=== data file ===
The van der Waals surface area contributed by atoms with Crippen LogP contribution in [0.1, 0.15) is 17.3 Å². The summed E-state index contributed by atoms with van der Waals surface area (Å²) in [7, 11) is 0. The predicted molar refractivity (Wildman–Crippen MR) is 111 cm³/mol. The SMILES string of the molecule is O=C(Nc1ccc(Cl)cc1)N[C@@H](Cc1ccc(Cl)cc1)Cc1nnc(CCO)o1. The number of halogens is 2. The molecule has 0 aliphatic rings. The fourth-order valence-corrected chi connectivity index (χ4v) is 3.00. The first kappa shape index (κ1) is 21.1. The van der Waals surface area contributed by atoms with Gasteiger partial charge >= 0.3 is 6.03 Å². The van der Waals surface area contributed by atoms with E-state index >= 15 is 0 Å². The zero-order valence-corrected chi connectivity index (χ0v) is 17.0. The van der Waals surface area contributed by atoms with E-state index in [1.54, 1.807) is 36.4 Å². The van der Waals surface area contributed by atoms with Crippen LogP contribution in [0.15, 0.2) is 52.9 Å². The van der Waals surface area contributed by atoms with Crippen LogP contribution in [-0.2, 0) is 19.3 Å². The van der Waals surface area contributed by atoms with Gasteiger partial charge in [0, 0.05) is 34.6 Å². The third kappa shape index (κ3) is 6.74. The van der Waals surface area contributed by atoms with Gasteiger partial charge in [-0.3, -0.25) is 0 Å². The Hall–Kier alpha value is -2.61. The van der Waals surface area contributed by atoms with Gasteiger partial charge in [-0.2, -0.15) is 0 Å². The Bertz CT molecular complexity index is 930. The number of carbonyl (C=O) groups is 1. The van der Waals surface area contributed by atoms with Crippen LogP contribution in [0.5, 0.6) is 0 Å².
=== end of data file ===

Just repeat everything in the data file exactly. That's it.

The van der Waals surface area contributed by atoms with Crippen LogP contribution in [0.1, 0.15) is 17.3 Å². The summed E-state index contributed by atoms with van der Waals surface area (Å²) in [7, 11) is 0. The predicted molar refractivity (Wildman–Crippen MR) is 111 cm³/mol. The SMILES string of the molecule is O=C(Nc1ccc(Cl)cc1)N[C@@H](Cc1ccc(Cl)cc1)Cc1nnc(CCO)o1. The number of halogens is 2. The molecule has 0 aliphatic rings. The fourth-order valence-corrected chi connectivity index (χ4v) is 3.00. The first kappa shape index (κ1) is 21.1. The van der Waals surface area contributed by atoms with Gasteiger partial charge >= 0.3 is 6.03 Å². The van der Waals surface area contributed by atoms with E-state index >= 15 is 0 Å². The zero-order valence-corrected chi connectivity index (χ0v) is 17.0. The van der Waals surface area contributed by atoms with E-state index in [1.54, 1.807) is 36.4 Å². The van der Waals surface area contributed by atoms with Crippen LogP contribution in [0.15, 0.2) is 52.9 Å². The van der Waals surface area contributed by atoms with Crippen LogP contribution in [-0.2, 0) is 19.3 Å². The van der Waals surface area contributed by atoms with Gasteiger partial charge in [0, 0.05) is 34.6 Å². The third kappa shape index (κ3) is 6.74. The van der Waals surface area contributed by atoms with Gasteiger partial charge in [-0.3, -0.25) is 0 Å². The Hall–Kier alpha value is -2.61. The van der Waals surface area contributed by atoms with Gasteiger partial charge in [-0.2, -0.15) is 0 Å². The Bertz CT molecular complexity index is 930. The number of carbonyl (C=O) groups is 1. The van der Waals surface area contributed by atoms with Crippen LogP contribution in [0.5, 0.6) is 0 Å².